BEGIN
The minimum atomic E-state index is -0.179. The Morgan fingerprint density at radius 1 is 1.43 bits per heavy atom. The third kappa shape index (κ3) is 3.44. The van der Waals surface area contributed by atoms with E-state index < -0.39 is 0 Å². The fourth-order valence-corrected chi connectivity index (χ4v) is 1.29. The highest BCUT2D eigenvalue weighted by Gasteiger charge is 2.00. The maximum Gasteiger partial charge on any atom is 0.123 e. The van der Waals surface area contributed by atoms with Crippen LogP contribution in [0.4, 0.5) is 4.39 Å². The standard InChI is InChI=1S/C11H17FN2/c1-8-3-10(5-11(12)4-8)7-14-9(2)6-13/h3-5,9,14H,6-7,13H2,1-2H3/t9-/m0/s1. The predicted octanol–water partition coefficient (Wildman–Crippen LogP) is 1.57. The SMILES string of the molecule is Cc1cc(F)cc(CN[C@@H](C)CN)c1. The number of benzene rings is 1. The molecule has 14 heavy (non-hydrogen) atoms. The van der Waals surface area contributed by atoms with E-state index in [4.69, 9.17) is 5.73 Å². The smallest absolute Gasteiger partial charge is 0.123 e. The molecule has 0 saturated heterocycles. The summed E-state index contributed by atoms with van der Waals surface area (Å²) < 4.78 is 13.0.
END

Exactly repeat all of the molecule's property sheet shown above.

The minimum atomic E-state index is -0.179. The Morgan fingerprint density at radius 1 is 1.43 bits per heavy atom. The third kappa shape index (κ3) is 3.44. The van der Waals surface area contributed by atoms with E-state index < -0.39 is 0 Å². The fourth-order valence-corrected chi connectivity index (χ4v) is 1.29. The highest BCUT2D eigenvalue weighted by Gasteiger charge is 2.00. The maximum Gasteiger partial charge on any atom is 0.123 e. The van der Waals surface area contributed by atoms with Crippen LogP contribution in [0.4, 0.5) is 4.39 Å². The standard InChI is InChI=1S/C11H17FN2/c1-8-3-10(5-11(12)4-8)7-14-9(2)6-13/h3-5,9,14H,6-7,13H2,1-2H3/t9-/m0/s1. The predicted octanol–water partition coefficient (Wildman–Crippen LogP) is 1.57. The SMILES string of the molecule is Cc1cc(F)cc(CN[C@@H](C)CN)c1. The number of benzene rings is 1. The molecule has 14 heavy (non-hydrogen) atoms. The van der Waals surface area contributed by atoms with E-state index in [4.69, 9.17) is 5.73 Å². The smallest absolute Gasteiger partial charge is 0.123 e. The molecule has 0 saturated heterocycles. The summed E-state index contributed by atoms with van der Waals surface area (Å²) < 4.78 is 13.0.